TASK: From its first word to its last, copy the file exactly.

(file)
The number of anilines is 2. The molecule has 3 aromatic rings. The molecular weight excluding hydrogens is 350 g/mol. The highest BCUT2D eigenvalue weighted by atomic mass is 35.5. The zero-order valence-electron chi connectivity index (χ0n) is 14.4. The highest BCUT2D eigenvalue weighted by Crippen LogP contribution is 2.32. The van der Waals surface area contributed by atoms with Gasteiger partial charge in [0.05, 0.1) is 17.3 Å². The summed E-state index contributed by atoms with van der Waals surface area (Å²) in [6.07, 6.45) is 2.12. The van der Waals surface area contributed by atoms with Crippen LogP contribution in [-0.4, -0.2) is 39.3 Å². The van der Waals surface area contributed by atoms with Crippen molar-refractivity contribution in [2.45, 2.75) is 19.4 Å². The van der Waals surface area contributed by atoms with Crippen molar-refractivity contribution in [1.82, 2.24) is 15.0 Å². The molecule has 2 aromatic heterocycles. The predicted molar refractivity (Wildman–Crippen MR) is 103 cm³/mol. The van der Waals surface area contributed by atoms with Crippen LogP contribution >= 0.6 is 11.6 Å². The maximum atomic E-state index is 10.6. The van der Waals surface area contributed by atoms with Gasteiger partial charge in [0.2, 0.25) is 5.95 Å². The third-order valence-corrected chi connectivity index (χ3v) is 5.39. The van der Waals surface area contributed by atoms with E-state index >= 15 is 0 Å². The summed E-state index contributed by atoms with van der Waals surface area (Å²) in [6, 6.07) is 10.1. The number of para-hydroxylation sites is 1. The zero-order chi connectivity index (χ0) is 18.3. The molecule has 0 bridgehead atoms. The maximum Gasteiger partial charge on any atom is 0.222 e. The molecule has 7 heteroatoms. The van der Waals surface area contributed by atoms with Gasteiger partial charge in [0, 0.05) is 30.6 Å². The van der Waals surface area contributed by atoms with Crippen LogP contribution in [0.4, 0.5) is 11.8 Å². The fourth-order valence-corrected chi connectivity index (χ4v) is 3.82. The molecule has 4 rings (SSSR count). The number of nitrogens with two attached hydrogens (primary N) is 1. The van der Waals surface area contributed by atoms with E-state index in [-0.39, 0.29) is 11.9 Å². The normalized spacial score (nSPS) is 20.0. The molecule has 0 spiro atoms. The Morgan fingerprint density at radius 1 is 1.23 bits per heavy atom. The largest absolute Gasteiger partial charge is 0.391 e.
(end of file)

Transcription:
The number of anilines is 2. The molecule has 3 aromatic rings. The molecular weight excluding hydrogens is 350 g/mol. The highest BCUT2D eigenvalue weighted by atomic mass is 35.5. The zero-order valence-electron chi connectivity index (χ0n) is 14.4. The highest BCUT2D eigenvalue weighted by Crippen LogP contribution is 2.32. The van der Waals surface area contributed by atoms with Gasteiger partial charge in [0.05, 0.1) is 17.3 Å². The summed E-state index contributed by atoms with van der Waals surface area (Å²) in [6.07, 6.45) is 2.12. The van der Waals surface area contributed by atoms with Crippen LogP contribution in [-0.4, -0.2) is 39.3 Å². The van der Waals surface area contributed by atoms with Crippen molar-refractivity contribution in [2.45, 2.75) is 19.4 Å². The van der Waals surface area contributed by atoms with Crippen molar-refractivity contribution in [1.82, 2.24) is 15.0 Å². The molecule has 2 aromatic heterocycles. The predicted molar refractivity (Wildman–Crippen MR) is 103 cm³/mol. The van der Waals surface area contributed by atoms with Crippen LogP contribution >= 0.6 is 11.6 Å². The maximum atomic E-state index is 10.6. The van der Waals surface area contributed by atoms with Gasteiger partial charge in [0.2, 0.25) is 5.95 Å². The third-order valence-corrected chi connectivity index (χ3v) is 5.39. The van der Waals surface area contributed by atoms with E-state index >= 15 is 0 Å². The summed E-state index contributed by atoms with van der Waals surface area (Å²) in [6, 6.07) is 10.1. The number of para-hydroxylation sites is 1. The zero-order chi connectivity index (χ0) is 18.3. The molecule has 0 bridgehead atoms. The maximum Gasteiger partial charge on any atom is 0.222 e. The molecule has 7 heteroatoms. The van der Waals surface area contributed by atoms with Gasteiger partial charge in [0, 0.05) is 30.6 Å². The van der Waals surface area contributed by atoms with Crippen LogP contribution in [0.4, 0.5) is 11.8 Å². The fourth-order valence-corrected chi connectivity index (χ4v) is 3.82. The molecule has 4 rings (SSSR count). The number of nitrogens with two attached hydrogens (primary N) is 1. The van der Waals surface area contributed by atoms with E-state index in [-0.39, 0.29) is 11.9 Å². The normalized spacial score (nSPS) is 20.0. The molecule has 0 spiro atoms. The Morgan fingerprint density at radius 1 is 1.23 bits per heavy atom. The largest absolute Gasteiger partial charge is 0.391 e.